Elizabeth Orton Jones was born to an artistic and literary family. Her father was a violinist and her mother a pianist and writer.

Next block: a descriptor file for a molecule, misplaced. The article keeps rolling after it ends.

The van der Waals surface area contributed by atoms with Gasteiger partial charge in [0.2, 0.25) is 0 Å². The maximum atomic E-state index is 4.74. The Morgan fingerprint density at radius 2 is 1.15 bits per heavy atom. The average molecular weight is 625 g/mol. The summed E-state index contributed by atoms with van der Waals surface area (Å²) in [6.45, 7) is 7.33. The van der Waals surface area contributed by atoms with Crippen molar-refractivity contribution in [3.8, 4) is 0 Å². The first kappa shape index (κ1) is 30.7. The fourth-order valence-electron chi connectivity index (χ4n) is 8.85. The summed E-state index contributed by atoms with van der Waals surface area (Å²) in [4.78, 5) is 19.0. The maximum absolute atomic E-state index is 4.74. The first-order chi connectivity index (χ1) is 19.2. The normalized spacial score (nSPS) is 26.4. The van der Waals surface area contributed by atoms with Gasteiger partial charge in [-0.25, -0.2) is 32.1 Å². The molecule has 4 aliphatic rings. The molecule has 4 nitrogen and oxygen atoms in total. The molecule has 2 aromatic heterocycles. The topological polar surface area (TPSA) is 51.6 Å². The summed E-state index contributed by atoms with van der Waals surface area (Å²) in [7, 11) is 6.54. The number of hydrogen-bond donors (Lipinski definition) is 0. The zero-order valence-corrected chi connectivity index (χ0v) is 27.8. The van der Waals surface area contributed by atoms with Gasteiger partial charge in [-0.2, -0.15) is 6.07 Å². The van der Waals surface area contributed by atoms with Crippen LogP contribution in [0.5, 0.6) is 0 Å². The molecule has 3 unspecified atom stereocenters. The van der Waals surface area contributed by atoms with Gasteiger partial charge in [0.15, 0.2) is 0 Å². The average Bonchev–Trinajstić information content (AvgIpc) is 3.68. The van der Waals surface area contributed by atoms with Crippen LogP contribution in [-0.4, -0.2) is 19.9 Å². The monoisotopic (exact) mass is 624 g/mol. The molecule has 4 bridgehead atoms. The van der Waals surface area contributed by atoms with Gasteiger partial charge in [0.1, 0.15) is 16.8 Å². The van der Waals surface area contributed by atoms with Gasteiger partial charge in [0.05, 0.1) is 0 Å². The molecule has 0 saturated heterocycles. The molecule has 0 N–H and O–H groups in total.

She grew up with two siblings in a home filled with music, reading aloud, and encouragement to draw, think, and imagine. She attended House in the Pines, a private high school for girls, where she won a prize for English composition. She received a degree from the University of Chicago, and went to France to study painting at the École des Beaux Arts in Fontainebleau and the Académie Colarossi in Paris. Back in the USA, she studied briefly at the Art Institute of Chicago School. In 1937, she wrote and illustrated her first book, Ragman of Paris and His Ragamuffins, using her experiences in France as material. In 1945, she won the Caldecott Medal for her illustrations in Prayer for a Child (1944), written by Rachel Field. Her edition of Little Red Riding Hood, published by Little Golden Books in 1948, became a classic. During her career, she wrote and illustrated some 20 books for children. She also created murals for the Crotched Mountain Rehabilitation Center in Greenfield, New Hampshire and a panel in the children's room of the University of New Hampshire library.